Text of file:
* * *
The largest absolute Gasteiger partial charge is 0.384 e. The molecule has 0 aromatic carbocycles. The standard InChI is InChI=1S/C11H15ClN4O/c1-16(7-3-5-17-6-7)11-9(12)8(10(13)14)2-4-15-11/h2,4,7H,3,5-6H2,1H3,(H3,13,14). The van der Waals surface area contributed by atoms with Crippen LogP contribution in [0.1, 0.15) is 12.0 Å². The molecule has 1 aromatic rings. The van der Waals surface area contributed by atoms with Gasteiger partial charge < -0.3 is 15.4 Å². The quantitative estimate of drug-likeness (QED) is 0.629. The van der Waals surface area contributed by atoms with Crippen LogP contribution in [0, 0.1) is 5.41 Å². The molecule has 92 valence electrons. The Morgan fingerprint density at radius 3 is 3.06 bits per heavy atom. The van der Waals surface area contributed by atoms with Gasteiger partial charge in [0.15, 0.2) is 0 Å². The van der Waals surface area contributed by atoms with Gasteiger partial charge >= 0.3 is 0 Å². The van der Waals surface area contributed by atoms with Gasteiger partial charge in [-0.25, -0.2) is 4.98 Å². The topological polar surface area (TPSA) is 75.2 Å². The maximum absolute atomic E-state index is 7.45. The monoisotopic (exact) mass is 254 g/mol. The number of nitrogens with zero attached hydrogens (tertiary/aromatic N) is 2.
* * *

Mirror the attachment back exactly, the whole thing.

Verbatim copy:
The largest absolute Gasteiger partial charge is 0.384 e. The molecule has 0 aromatic carbocycles. The standard InChI is InChI=1S/C11H15ClN4O/c1-16(7-3-5-17-6-7)11-9(12)8(10(13)14)2-4-15-11/h2,4,7H,3,5-6H2,1H3,(H3,13,14). The van der Waals surface area contributed by atoms with Crippen LogP contribution in [0.1, 0.15) is 12.0 Å². The molecule has 1 aromatic rings. The van der Waals surface area contributed by atoms with Gasteiger partial charge < -0.3 is 15.4 Å². The quantitative estimate of drug-likeness (QED) is 0.629. The van der Waals surface area contributed by atoms with Crippen LogP contribution in [0, 0.1) is 5.41 Å². The molecule has 92 valence electrons. The Morgan fingerprint density at radius 3 is 3.06 bits per heavy atom. The van der Waals surface area contributed by atoms with Gasteiger partial charge in [0.15, 0.2) is 0 Å². The van der Waals surface area contributed by atoms with Gasteiger partial charge >= 0.3 is 0 Å². The van der Waals surface area contributed by atoms with Gasteiger partial charge in [-0.25, -0.2) is 4.98 Å². The topological polar surface area (TPSA) is 75.2 Å². The maximum absolute atomic E-state index is 7.45. The monoisotopic (exact) mass is 254 g/mol. The number of nitrogens with zero attached hydrogens (tertiary/aromatic N) is 2.